Bombardment of Ellwood (Attack on Santa Barbara)

Santa Barbara was a notable port city, and at the time, known for the Ellwood oil field and refinery. It was a tempting target for the Japanese, who were still reeling from their surprise attack at Pearl Harbor. Seven submarines were tasked with patrolling the American west coast during this time. On February 23, 1942, the I-17, commanded by Commander Kozo Nishino, breached off the coast and began firing upon the industrial port, specifically targetting oil tanks. Most of the damage that resulted from the 20-minute attack was felt from the city's pier, but the oil storage tanks remained intact.

In the aftermath of the bombardment, some residents decided to flee the city, fearing that other attacks were imminent. The US government encouraged "blackout" campaigns, much like what the British had done for communities along the coast. It is also believed to have prompted the internment of Japanese-Americans, as that policy would be enacted shortly following this incident.

Some historians speculate that Nishino's choice of target to be made of revenge. A few years before the war broke out, Nishino was a merchant who had previously docked in Santa Barbara. As the story goes, he slipped and fell onto a cactus plant, causing the crowd around him to erupt in laughter.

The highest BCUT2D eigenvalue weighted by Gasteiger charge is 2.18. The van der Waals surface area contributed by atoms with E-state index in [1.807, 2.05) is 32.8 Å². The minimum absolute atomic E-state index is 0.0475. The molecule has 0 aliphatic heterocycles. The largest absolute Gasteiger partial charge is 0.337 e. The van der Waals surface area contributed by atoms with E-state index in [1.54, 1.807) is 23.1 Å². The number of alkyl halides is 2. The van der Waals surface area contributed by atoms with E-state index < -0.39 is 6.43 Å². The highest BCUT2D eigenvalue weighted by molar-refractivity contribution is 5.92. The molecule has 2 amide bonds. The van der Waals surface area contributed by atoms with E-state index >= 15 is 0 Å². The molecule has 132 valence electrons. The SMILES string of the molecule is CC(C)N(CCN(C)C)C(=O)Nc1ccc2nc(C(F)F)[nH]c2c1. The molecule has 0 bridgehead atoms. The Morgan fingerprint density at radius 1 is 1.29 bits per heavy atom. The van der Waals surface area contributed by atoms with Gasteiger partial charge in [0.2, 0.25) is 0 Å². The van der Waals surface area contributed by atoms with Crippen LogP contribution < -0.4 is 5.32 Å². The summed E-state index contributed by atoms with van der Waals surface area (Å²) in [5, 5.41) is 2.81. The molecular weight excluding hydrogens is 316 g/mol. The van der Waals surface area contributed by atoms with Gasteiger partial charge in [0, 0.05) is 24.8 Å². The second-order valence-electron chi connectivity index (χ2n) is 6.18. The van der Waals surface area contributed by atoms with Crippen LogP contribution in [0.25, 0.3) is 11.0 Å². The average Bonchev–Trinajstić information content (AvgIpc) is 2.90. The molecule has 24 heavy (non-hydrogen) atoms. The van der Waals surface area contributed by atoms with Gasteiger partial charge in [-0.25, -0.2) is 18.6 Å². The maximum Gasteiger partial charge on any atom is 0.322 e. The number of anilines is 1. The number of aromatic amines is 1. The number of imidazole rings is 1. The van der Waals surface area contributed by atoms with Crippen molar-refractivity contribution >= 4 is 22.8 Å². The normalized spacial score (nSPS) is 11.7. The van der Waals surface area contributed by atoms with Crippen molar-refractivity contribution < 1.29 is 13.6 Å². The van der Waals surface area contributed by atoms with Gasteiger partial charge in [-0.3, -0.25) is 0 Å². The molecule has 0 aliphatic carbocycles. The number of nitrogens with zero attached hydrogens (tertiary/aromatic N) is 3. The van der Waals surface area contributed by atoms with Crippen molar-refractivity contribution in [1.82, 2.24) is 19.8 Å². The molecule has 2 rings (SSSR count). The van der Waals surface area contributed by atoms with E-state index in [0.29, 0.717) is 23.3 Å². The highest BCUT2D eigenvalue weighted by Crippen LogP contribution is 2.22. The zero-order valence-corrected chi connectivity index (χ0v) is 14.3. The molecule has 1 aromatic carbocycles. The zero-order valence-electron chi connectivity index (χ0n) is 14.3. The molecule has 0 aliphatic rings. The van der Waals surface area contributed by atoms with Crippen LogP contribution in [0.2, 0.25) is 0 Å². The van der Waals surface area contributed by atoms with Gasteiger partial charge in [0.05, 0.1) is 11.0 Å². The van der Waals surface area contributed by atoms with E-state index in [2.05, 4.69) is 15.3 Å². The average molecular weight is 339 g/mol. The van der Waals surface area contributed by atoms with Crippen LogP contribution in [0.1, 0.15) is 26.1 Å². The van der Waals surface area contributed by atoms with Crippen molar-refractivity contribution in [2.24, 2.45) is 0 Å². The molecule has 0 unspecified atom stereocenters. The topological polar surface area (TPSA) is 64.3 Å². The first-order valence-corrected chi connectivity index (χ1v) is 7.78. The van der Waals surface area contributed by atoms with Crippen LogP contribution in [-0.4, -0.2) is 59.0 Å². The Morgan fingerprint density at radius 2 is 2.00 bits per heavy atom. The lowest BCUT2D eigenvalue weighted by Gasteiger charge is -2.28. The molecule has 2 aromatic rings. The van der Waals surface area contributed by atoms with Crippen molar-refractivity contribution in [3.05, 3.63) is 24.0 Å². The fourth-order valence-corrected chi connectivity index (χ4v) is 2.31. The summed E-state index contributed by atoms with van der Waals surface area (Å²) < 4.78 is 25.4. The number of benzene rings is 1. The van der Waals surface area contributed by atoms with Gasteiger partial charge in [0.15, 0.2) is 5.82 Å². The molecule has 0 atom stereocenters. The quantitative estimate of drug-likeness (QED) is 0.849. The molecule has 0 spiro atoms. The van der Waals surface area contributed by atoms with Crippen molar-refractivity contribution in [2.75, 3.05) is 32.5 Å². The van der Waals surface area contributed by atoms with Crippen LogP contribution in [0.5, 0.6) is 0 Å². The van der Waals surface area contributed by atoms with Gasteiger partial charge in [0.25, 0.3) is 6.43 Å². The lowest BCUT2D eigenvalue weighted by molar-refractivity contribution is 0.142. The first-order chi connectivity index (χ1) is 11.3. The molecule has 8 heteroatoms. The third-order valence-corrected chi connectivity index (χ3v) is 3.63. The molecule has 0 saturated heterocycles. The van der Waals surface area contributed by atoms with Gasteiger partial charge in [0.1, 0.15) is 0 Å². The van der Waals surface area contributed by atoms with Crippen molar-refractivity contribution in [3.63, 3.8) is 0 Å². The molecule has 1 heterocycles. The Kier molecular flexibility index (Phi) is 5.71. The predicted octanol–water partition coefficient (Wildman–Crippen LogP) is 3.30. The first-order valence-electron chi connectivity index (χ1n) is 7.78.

"Battle of Los Angeles" incident

Battle of Los Angeles Newspaper Headline

Newspaper Headline about the incident.

As news of the attack on Santa Barbara spread, fears rose that the Japanese were going to attempt a Pearl Harbor-esque attack on American cities along the Pacific coast. Cities like Los Angeles and San Francisco were placed on high alert. 

This "war nerves" reached its peak when sirens ran, anti-aircraft artillery shot out, and the beams of spotlights bobbled into the sky waiting for an enemy that would never show up. The government would later admit that what triggered the incident may have been a weather or surveillance balloon gone astray, but that wouldn't be announced until 1983.

Some skeptics believe the incident to have been triggered by extra-terrestrials. 

Both the "Battle of Los Angeles," the Bombardment of Ellwood, and the associated panic at the time became a major inspiration for the 1979 film 1942.